I Want You to Talk About Me

Two weeks ago, New York was a mad house with five interactive and traditional advertising events during Advertising Week, including the OMMA Expo, Forrester’s Consumer Forum, the IAB and Adweek’s MIXX Expo, and the Word of Mouth Marketing Association’s (WOMMA’s) Word of Mouth vs. Advertising conference.

It was a crazy week. Here are a few interesting themes the events shared.

Senior Executives Were Out in Force

This confirms the Internet and integrated communications are top of mind in the C-suite. A partial attendee list for WOMMA includes Pepsi-Cola, AOL, Microsoft, General Mills, and Walt Disney. Organic sponsored Forrester’s Consumer Forum. The attendee list was almost exclusively VP and C-level executives in Fortune 1000 companies.

Usually at industry conferences, brand executives are very difficult to find and tend to shy away from conversations with agencies or technology companies. During Ad Week, impressive name tags were everywhere. Attendees were actively listening, taking notes, and asking a lot of questions. Conference attendance, particularly at this level, is a clear, quantifiable indicator the Internet is a real, important part of the Fortune 1000 marketing mix.

The Internet Is the Emerging Hub of the Multichannel World

Increasingly, the Internet experience is the hub of both branding and direct response campaigns. We see this in our client work, and we hear it at every event we attended. All offline media — print, TV, outdoor, and so forth — point to the Web as the center of interaction and experience that encourages consumers to participate with the brand in new, exciting ways. This bodes well for us all. As the inevitable screen convergence continues, media will look a lot more like the Internet (participatory) rather than TV and print (passive). We’ve known this for a long time, but it’s interesting to learn how different companies are taking this to heart, particularly in the automotive space with the Dodge Charger and Audi A3 campaigns.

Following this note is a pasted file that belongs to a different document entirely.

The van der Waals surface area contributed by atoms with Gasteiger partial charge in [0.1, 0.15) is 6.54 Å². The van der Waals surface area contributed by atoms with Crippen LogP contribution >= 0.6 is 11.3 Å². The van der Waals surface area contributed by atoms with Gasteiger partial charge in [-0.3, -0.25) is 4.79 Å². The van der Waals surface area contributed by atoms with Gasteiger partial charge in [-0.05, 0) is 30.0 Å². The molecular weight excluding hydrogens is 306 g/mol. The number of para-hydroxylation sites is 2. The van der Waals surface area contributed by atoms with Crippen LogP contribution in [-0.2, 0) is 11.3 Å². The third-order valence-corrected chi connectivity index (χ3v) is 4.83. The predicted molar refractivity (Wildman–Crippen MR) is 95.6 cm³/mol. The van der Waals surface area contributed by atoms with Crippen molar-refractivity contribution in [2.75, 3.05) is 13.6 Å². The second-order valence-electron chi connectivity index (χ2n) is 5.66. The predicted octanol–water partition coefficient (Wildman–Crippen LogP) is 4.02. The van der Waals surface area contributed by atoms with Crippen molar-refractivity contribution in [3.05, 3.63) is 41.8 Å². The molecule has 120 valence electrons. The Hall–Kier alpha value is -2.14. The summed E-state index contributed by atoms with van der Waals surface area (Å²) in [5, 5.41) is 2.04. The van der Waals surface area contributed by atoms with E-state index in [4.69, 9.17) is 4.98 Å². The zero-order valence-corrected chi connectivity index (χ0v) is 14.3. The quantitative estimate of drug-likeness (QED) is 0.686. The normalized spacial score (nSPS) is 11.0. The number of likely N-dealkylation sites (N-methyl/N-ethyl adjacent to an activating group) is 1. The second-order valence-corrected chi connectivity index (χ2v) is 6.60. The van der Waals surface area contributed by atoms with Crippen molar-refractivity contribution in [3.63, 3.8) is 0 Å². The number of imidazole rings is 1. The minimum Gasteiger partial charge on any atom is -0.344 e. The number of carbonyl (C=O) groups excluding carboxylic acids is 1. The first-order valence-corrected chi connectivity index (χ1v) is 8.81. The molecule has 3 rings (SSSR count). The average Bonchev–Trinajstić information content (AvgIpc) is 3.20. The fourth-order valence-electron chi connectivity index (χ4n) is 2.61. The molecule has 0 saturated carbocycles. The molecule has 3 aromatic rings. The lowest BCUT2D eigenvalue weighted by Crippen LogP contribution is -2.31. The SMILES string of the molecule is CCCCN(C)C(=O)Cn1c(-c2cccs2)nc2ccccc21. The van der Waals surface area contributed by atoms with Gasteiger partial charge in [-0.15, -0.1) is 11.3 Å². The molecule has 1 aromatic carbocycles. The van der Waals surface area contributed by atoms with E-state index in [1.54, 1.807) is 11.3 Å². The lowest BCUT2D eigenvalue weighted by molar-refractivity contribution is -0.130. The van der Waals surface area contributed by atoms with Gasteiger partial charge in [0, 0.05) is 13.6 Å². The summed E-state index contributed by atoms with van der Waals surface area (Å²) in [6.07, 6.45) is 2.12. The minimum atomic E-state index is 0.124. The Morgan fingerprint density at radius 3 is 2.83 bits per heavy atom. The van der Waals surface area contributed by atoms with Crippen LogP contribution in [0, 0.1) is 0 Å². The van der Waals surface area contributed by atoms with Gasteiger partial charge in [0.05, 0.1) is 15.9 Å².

Word of Mouth Has Come Into Its Own

I had the opportunity to attend the WOMMA conference briefly to hear our Chief Experience Architect Troy Young speak on a panel about how to create content that’s word-of-mouth worthy. There was a remarkable moment of disclosure during the session that made people gasp, laugh, and think hard.

In an effort to not just talk about word-of-mouth tactics, Young decided to employ one himself by way of example. His fifth slide stated starkly, “I want you to talk about me.” After all, that’s why speakers speak: to create buzz for their personal brands, for their companies, and for the interactive industry in general. So he resorted to an age-old tactic: sex sells. After reminding the audience of the Paris Hilton/Carl’s Jr. ads, Young flipped to the next slide. It was an enormous picture of his belly, complete with belly button and plaid shorts. After the initial shock, everyone laughed a bit nervously and exchanged glances. This was quite unusual. Young made his point.

The best word of mouth is unpredictable. It tests comfort zones. And, Young got his wish. The blogosphere is buzzing with comments about his speech, including an interesting post on The Basement.

I congratulated Andy Sernovitz, WOMMA’s CEO, on the conference. He was very pleased. He’d put the event together in four weeks, and 250 people were in the standing-room-only space.

He said, “I have a simple metric to determine whether an event is a good one. First, how many people are still there at the end of the day? We kept everyone. And second, what percentage of attendees are hanging out in the hall answering email and making phone calls? Our entry room was empty during the sessions because everyone was inside, listening. That’s how I rate a good conference.”

Word of mouth is real. Normal. And here to stay.

I want you to talk about me. Isn’t that really the heart of effective advertising?

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